I know there are a lot of people who feel uncomfortable with the thought of Hillary Clinton winning the Democratic nomination, and the reasons are myriad. They feel she's arrogant, they feel she's "just more of the same", they feel she'll be beaten by the Republican smear machine who they think will go into overdrive once she becomes the nominee, and then finally there are those that hope for the kind of change they think Barak Obama will bring (and certainly, he's the only Democratic candidate who could easily win the support of moderate Republicans, may of whom think that he's someone they could vote for, unlike Hillary.)
But, even though I myself really like Obama, and in many respects I see him as a real change candidate, perhaps even more so than a possible woman president, and I can certainly see the merits of many of the other Democratic candidates, like Joe Biden, whose command and knowledge of Foreign policy is certainly formidable, and Bill Richardson, who in any other election season would certainly be a front-runner, as the highly successful governor of New Mexico, the fact is that every time one sees Hillary Clinton, either in the debates, or speaking on CSpan at a Q&A session, she comes across as not only having a total command of the facts, but also as the most formidable and "presidential" of all the candidates.
This command of the facts, and ability to speak without a moment's hesitation, seems to me to be her strongest quality and adds to the perception of her "presidential" qualities. One underestimates her at one's peril. And my liking for Obama has been tempered by his really rather lack-luster performance in the debates, and his less than stellar performance in Q&As, whenever I have seen him. He's attractive as a personality without question, and I know several Republicans who would vote for him if he were the candidate in the election, yet I cannot see him winning the nomination.It's a strange phenomenon, although not unknown in politics, that a very popular candidate universally, will fail to get the votes necessary to win. Case in point; in the recent French elections, the UDF candidate, was less popular in the first round, but if he had beaten the socialist, Ségolène Royal, in the first round, he would have handily defeated Sarkozy in the run-off! So, often one finds, as with Obama, a strange phenomenon of people supporting one candidate whom they really like, but voting for the candidate they really think will be the winner, even though the candidate they like might well have more universal appeal in the main election. I believe we have the same phenomenon in operation here.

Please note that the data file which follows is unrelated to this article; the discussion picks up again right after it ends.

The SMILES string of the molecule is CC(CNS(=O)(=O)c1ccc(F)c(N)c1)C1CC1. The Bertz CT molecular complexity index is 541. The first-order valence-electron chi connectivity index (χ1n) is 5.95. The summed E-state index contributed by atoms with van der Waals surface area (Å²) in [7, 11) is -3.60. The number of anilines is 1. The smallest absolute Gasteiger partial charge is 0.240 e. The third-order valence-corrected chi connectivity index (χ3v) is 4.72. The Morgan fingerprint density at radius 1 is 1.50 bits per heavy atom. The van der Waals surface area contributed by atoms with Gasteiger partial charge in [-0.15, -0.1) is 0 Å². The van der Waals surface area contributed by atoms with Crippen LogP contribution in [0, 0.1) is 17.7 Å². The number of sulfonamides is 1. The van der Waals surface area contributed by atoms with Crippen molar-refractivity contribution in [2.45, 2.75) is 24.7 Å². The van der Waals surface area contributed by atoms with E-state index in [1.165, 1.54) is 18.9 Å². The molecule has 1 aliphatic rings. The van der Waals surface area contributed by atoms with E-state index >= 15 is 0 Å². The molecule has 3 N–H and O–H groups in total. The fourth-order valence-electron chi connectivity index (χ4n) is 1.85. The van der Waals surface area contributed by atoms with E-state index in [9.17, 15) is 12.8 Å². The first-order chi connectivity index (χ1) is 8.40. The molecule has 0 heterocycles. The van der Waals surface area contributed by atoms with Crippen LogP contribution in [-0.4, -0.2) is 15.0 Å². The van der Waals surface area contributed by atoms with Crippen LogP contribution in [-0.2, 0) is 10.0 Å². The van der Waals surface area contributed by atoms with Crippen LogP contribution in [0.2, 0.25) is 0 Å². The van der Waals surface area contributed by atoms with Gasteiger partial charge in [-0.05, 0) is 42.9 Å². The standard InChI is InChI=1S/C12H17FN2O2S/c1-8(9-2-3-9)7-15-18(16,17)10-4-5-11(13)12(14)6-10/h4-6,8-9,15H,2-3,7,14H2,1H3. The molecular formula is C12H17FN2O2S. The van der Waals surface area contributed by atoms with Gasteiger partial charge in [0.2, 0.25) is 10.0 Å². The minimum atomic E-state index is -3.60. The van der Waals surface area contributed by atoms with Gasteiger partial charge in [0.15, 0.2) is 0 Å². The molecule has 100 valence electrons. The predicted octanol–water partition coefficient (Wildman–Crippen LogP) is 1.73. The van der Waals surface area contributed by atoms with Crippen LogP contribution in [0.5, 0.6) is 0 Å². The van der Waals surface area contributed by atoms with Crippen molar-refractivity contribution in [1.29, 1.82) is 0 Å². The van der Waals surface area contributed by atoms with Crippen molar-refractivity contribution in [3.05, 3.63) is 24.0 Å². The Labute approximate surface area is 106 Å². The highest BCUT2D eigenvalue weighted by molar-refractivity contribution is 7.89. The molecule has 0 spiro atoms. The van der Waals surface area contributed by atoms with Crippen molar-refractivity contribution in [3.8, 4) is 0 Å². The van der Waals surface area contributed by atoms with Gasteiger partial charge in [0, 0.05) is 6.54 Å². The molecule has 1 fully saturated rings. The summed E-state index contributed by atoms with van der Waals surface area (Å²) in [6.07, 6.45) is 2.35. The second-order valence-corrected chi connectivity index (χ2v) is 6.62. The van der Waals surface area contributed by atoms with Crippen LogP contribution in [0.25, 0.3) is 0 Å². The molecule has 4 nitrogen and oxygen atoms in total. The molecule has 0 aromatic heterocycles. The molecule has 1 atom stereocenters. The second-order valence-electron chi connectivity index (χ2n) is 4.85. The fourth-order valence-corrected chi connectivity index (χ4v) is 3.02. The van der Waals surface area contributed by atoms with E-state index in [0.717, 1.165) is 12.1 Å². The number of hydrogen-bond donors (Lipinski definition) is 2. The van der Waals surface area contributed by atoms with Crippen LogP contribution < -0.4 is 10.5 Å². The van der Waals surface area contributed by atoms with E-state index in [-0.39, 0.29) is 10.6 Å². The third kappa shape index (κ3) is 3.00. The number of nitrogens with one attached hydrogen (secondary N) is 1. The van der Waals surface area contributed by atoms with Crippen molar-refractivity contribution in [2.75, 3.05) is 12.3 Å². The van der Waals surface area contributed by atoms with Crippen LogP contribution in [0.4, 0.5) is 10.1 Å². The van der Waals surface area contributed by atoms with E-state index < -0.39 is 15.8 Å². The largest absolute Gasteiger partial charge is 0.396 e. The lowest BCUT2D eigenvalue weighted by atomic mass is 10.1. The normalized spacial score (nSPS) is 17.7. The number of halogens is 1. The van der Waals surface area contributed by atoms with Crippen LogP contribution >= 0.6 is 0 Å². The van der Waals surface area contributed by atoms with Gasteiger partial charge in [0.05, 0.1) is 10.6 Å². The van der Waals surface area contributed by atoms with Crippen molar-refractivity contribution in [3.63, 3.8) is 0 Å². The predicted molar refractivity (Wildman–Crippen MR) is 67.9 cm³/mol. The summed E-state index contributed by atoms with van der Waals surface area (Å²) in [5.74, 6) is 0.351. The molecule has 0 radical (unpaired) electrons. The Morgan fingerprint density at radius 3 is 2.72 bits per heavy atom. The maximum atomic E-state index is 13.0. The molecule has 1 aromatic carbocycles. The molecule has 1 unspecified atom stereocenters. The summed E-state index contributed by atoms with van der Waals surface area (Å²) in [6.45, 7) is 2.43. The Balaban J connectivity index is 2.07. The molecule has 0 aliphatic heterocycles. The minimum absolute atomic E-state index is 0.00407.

"Perception is a crazy mistress", as someone once said, but the fact is that in our media and television age, perception is everything, and just like the debate between Kennedy and Nixon, those who heard the debate on the radio felt Nixon won, but those that watched on TV thought that Kennedy won. On TV, Hillary looks like a natural leader amongst men, and that perception will propel her to a victory, and more than likely, to the presidency.
Omaba, and all the other candidates, may well have George W. Bush to blame for their seeming failure to gain momentum in this race. George W. has caused so may people (even long-standing Republicans) to literally cringe at his lack of communication skills and his malapropisms, which have become the "meat and potatoes" of late night TV, from the Daily Show, to Letterman and Leno, that the tolerance for hesitation, or even thoughtfulness and reflectiveness in response to questions, has completely disappeared, right across the board. As a result, Hillary's extraordinary ability to be both informed and articulate, is her trump card in this race. Just like her husband, Bill, won against George Bush 41, because of the perception that he seemed more articulate and informed, but also more in touch with "regular people" than George 41, Hillary is now winning because of the perception that none of us wants to elect a "dumbo" or inarticulate "moron" ever again, even when none of the Democratic candidates could be thought of in that way in the least, but "Perception is a crazy mistress!". Blame George W. Bush, but that's the way it is. (Hillary should be sending him flowers!)